Nannie Doss (November 4, 1905 – June 2, 1965) (also known as the Giggling Granny) was a serial-killer who managed to poison her entire family with cyanide before gleefully admitting to all her crimes to police, laughing and earning her nickname.
By the time she was finally caught, she'd killed her mother, two sisters, two daughters, a nephew, a grandson, and four husbands and the most horrific of all was that she had no known motive other than she found it amusing.
This, however, was proven as being not true. She had a sort of twisted reason, to get back at life for living an unhappy childhood. That isn't to say that she didn't find it amusing, she did.
A daughter of Dixie, born in 1905, Nanny Doss had been molested by a string of local men before she reached her middle teens. At age 16, she married Charles Braggs, bearing him four children in rapid succession. Braggs was mystified when two of them died suddenly, a few months apart, but Nanny could offer no explanation. Each child had seemed healthy when Charles left for work, but they cried at his leaving and died in convulsions not long after breakfast.
Small insurance payments eased the pain, but Braggs became increasingly suspicious of his wife. One afternoon, he took their oldest living child and struck off for parts unknown, leaving Nanny behind with their daughter, Florine. Packing up their meager belongings, Nanny moved to Cedar Town, Georgia, where she met and subsequently married Frank Harrelson. Florine was barely two years old when Harrelson and Nanny hit the road, leaving the child alone in their abandoned house. Neighbors managed to track down Charles Braggs and he came for the child, but Nanny would not see her daughter again for nine years.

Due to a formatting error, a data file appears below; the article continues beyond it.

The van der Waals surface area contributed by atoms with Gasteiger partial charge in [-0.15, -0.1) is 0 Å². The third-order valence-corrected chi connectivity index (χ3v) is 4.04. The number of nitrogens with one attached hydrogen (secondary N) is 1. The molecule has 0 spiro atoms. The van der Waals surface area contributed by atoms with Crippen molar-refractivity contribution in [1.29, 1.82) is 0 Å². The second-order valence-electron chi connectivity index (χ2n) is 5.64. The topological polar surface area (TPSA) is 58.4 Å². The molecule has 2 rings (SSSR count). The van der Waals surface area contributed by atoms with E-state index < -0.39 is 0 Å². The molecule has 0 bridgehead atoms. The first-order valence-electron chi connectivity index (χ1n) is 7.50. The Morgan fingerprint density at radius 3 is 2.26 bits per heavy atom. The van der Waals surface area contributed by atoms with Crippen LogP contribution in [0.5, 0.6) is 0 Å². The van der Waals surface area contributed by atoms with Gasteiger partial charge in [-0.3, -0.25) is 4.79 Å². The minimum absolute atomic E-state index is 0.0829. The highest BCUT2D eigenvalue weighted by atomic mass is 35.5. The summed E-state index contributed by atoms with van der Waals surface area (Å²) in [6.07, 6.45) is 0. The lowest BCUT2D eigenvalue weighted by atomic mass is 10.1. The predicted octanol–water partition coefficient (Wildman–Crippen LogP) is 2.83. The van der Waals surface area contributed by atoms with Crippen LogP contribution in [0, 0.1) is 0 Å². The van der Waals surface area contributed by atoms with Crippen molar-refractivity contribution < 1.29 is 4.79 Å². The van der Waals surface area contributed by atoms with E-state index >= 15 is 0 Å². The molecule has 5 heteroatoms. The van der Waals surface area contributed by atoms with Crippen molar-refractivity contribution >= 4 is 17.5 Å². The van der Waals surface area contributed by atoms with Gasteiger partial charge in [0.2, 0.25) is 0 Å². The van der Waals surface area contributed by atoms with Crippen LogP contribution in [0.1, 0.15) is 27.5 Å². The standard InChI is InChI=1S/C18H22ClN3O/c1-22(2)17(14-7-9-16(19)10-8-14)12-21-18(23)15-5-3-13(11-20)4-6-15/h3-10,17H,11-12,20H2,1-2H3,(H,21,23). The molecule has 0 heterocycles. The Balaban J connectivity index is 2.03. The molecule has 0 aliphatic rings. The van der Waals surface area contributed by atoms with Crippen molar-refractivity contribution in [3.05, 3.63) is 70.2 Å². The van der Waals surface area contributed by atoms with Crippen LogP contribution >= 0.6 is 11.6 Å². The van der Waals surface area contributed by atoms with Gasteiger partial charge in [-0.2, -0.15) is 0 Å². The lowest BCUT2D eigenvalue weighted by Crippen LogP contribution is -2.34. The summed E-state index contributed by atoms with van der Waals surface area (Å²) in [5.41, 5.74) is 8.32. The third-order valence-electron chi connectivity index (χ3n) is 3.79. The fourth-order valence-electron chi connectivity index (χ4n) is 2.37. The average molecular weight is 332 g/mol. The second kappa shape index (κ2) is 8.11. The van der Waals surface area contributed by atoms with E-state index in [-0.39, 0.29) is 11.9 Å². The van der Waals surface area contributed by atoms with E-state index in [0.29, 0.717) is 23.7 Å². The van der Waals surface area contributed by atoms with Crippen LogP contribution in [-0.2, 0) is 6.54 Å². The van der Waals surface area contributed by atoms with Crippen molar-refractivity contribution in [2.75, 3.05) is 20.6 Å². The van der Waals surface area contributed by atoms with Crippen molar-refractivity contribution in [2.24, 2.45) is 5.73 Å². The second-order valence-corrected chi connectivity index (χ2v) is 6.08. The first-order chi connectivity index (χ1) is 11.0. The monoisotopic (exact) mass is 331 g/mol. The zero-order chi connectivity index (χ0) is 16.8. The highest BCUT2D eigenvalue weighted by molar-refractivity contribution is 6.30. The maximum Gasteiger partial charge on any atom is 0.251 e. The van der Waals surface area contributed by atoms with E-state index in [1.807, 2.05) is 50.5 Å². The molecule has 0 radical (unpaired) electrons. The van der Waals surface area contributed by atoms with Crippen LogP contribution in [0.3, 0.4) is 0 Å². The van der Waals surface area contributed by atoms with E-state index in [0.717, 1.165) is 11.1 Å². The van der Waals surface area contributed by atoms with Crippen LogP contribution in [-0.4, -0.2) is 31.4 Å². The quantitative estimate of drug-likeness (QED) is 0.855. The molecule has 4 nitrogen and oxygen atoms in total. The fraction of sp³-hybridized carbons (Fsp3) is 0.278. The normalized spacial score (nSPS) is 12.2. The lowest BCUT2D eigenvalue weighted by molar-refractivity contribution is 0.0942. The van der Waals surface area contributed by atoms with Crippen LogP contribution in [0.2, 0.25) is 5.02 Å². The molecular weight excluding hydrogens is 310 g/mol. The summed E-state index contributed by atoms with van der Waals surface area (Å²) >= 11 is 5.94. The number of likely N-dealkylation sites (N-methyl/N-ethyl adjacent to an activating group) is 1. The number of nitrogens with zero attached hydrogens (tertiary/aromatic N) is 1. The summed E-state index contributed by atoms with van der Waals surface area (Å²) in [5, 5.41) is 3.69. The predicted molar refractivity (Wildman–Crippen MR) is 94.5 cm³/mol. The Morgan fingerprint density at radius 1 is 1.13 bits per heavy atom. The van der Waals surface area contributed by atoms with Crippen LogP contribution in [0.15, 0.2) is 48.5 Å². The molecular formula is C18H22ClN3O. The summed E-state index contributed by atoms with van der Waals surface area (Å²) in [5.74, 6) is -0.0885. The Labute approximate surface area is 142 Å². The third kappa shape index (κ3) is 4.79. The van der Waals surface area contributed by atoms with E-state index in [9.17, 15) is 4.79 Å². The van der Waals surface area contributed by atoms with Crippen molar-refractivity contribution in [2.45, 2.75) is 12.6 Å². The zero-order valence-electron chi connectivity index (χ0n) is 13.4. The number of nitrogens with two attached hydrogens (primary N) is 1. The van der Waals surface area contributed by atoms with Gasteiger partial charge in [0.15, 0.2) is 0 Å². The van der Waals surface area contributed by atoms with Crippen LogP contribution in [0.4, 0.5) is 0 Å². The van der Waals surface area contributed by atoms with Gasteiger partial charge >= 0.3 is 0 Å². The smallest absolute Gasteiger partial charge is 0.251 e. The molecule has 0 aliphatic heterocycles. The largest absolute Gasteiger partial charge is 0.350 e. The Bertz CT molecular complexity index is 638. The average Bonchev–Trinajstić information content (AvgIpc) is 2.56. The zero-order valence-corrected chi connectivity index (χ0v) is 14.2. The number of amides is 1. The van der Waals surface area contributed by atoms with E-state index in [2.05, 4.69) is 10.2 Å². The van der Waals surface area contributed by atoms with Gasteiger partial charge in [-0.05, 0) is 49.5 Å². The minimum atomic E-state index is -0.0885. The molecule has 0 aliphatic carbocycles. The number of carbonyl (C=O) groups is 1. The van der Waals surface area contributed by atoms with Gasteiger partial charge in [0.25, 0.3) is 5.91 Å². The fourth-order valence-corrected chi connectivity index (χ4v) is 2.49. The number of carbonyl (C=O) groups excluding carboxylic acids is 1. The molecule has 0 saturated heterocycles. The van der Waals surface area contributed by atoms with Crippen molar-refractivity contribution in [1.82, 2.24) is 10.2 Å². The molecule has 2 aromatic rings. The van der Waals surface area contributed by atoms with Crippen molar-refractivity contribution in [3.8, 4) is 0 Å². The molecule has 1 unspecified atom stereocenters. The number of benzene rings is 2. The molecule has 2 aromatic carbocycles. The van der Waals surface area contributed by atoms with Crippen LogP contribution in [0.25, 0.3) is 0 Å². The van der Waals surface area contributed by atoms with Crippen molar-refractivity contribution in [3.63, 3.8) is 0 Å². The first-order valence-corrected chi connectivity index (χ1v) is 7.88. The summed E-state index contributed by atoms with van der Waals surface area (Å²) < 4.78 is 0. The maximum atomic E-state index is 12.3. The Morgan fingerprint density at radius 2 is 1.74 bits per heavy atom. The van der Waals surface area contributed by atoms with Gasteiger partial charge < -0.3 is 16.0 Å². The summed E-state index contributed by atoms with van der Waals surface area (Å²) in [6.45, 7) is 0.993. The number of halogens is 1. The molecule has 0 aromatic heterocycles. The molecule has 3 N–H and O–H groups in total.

Their reunion evidently smoothed things over, and by 1945, Florine now married -- felt secure enough to leave her infant son at Nanny's home in Jacksonville, Alabama, while Florine took off to see her father. Baby Lee survived three days in Nanny's care, his death producing anguished speculation that he accidentally "got hold of some rat poison." Three months later, Frank Harrelson fell suddenly ill and died within the week. Nanny used the insurance money to buy ten acres of land and build a small house for herself outside Jacksonville.
The early 1950s were a lethal time for Nanny's relatives. Her third husband, Arlie Lanning, died at Lexington, North Carolina, in 1952. A few months later, in January 1953, her mother died while Nanny nursed the woman for a broken hip. Two of her sisters died the same year, in different towns; each collapsed while Nanny was visiting, each with the same mysterious symptoms of stomach cramps and convulsions. In 1953, it was husband number four -- Richard Morton -- laid to rest at Emporia, Kansas.
Nanny married her fifth and last husband, Samuel Doss, in Tulsa, Oklahoma, during July 1954. He died a month later, and the obligatory autopsy revealed enough arsenic to kill twenty men. Confronted with the evidence of guilt, Nanny Doss issued confessions spanning three decades and at least ten murders, drawing a term of life imprisonment for the Tulsa case in 1955. She served ten years before succumbing to leukemia in 1965.
Throughout her various confessions and the years in jail, Nanny insisted that money played no significant role in her crimes. Despite various insurance payments, her murders were actually motivated by marital boredom, a dream of discovering the ideal husband, as described in her favorite "True Romance" magazines. "That's about it," Nanny told her interrogators. "I was searching for the perfect mate, the real romance of life."